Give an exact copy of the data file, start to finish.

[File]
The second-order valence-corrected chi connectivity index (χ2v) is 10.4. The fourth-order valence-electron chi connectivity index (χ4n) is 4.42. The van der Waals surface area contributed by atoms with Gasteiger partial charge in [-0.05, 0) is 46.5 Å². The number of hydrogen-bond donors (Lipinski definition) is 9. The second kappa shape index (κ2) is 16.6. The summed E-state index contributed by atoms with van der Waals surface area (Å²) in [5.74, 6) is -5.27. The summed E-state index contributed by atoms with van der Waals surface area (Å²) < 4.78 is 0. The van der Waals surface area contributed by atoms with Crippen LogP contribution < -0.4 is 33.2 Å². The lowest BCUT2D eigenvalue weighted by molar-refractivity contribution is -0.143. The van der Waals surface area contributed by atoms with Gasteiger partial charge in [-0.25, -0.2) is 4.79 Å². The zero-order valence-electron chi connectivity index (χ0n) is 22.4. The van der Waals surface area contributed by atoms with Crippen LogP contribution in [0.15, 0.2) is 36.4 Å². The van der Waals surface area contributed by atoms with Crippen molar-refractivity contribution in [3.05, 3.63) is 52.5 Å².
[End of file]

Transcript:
The second-order valence-corrected chi connectivity index (χ2v) is 10.4. The fourth-order valence-electron chi connectivity index (χ4n) is 4.42. The van der Waals surface area contributed by atoms with Gasteiger partial charge in [-0.05, 0) is 46.5 Å². The number of hydrogen-bond donors (Lipinski definition) is 9. The second kappa shape index (κ2) is 16.6. The summed E-state index contributed by atoms with van der Waals surface area (Å²) in [5.74, 6) is -5.27. The summed E-state index contributed by atoms with van der Waals surface area (Å²) < 4.78 is 0. The van der Waals surface area contributed by atoms with Crippen LogP contribution < -0.4 is 33.2 Å². The lowest BCUT2D eigenvalue weighted by molar-refractivity contribution is -0.143. The van der Waals surface area contributed by atoms with Gasteiger partial charge in [-0.25, -0.2) is 4.79 Å². The zero-order valence-electron chi connectivity index (χ0n) is 22.4. The van der Waals surface area contributed by atoms with Crippen LogP contribution in [0.15, 0.2) is 36.4 Å². The van der Waals surface area contributed by atoms with Crippen molar-refractivity contribution in [3.05, 3.63) is 52.5 Å².